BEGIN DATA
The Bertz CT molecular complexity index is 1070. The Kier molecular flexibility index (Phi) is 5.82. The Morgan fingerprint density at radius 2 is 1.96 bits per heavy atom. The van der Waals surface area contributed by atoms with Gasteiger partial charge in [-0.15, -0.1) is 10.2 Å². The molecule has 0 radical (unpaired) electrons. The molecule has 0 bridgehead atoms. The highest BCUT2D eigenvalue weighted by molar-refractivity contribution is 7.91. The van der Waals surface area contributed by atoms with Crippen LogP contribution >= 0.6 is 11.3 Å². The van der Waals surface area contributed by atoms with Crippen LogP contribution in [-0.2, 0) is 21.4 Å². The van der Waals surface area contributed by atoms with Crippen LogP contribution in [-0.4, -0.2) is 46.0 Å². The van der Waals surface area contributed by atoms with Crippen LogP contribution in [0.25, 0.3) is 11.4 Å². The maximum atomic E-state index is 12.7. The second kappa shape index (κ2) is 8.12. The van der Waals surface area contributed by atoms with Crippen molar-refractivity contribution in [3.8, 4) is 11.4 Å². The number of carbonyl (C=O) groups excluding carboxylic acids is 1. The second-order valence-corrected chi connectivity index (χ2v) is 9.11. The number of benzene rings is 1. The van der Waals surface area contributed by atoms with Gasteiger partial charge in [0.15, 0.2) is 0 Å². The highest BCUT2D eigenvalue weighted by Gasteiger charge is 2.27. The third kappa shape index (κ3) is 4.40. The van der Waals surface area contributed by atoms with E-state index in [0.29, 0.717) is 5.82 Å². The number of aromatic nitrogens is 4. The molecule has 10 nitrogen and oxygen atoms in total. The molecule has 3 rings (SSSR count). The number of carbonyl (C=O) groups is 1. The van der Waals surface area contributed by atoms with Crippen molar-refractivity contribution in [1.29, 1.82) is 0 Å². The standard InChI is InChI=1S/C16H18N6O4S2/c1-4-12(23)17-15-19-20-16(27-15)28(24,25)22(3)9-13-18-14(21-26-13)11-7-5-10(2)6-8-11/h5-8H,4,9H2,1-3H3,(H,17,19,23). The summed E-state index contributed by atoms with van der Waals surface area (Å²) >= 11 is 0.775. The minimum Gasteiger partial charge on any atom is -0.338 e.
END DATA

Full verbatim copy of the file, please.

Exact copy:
The Bertz CT molecular complexity index is 1070. The Kier molecular flexibility index (Phi) is 5.82. The Morgan fingerprint density at radius 2 is 1.96 bits per heavy atom. The van der Waals surface area contributed by atoms with Gasteiger partial charge in [-0.15, -0.1) is 10.2 Å². The molecule has 0 radical (unpaired) electrons. The molecule has 0 bridgehead atoms. The highest BCUT2D eigenvalue weighted by molar-refractivity contribution is 7.91. The van der Waals surface area contributed by atoms with Crippen LogP contribution >= 0.6 is 11.3 Å². The van der Waals surface area contributed by atoms with Crippen LogP contribution in [-0.2, 0) is 21.4 Å². The van der Waals surface area contributed by atoms with Crippen LogP contribution in [-0.4, -0.2) is 46.0 Å². The van der Waals surface area contributed by atoms with Crippen LogP contribution in [0.25, 0.3) is 11.4 Å². The maximum atomic E-state index is 12.7. The second kappa shape index (κ2) is 8.12. The van der Waals surface area contributed by atoms with Crippen molar-refractivity contribution in [3.8, 4) is 11.4 Å². The number of carbonyl (C=O) groups excluding carboxylic acids is 1. The second-order valence-corrected chi connectivity index (χ2v) is 9.11. The number of benzene rings is 1. The van der Waals surface area contributed by atoms with Gasteiger partial charge in [0.15, 0.2) is 0 Å². The highest BCUT2D eigenvalue weighted by Gasteiger charge is 2.27. The third kappa shape index (κ3) is 4.40. The van der Waals surface area contributed by atoms with E-state index in [0.29, 0.717) is 5.82 Å². The number of aromatic nitrogens is 4. The molecule has 10 nitrogen and oxygen atoms in total. The molecule has 3 rings (SSSR count). The number of carbonyl (C=O) groups is 1. The van der Waals surface area contributed by atoms with Crippen molar-refractivity contribution in [1.29, 1.82) is 0 Å². The standard InChI is InChI=1S/C16H18N6O4S2/c1-4-12(23)17-15-19-20-16(27-15)28(24,25)22(3)9-13-18-14(21-26-13)11-7-5-10(2)6-8-11/h5-8H,4,9H2,1-3H3,(H,17,19,23). The summed E-state index contributed by atoms with van der Waals surface area (Å²) >= 11 is 0.775. The minimum Gasteiger partial charge on any atom is -0.338 e.